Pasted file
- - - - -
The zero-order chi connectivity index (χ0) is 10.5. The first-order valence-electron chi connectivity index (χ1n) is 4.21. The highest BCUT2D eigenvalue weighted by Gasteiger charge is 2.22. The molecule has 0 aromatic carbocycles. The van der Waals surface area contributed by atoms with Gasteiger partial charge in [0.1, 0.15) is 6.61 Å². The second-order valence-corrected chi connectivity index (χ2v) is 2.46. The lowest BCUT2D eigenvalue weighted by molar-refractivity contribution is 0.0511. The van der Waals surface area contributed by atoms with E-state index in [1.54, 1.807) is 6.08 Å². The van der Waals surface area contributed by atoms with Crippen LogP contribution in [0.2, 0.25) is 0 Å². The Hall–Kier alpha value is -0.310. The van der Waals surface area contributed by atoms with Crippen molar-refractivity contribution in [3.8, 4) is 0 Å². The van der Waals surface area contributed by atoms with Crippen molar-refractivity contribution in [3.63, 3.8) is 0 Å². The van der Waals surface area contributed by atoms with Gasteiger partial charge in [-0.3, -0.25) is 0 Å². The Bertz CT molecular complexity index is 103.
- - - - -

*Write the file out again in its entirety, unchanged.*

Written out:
The zero-order chi connectivity index (χ0) is 10.5. The first-order valence-electron chi connectivity index (χ1n) is 4.21. The highest BCUT2D eigenvalue weighted by Gasteiger charge is 2.22. The molecule has 0 aromatic carbocycles. The van der Waals surface area contributed by atoms with Gasteiger partial charge in [0.1, 0.15) is 6.61 Å². The second-order valence-corrected chi connectivity index (χ2v) is 2.46. The lowest BCUT2D eigenvalue weighted by molar-refractivity contribution is 0.0511. The van der Waals surface area contributed by atoms with E-state index in [1.54, 1.807) is 6.08 Å². The van der Waals surface area contributed by atoms with Crippen LogP contribution in [0.2, 0.25) is 0 Å². The Hall–Kier alpha value is -0.310. The van der Waals surface area contributed by atoms with Crippen molar-refractivity contribution in [3.8, 4) is 0 Å². The van der Waals surface area contributed by atoms with Crippen molar-refractivity contribution in [3.63, 3.8) is 0 Å². The van der Waals surface area contributed by atoms with Gasteiger partial charge in [-0.3, -0.25) is 0 Å². The Bertz CT molecular complexity index is 103.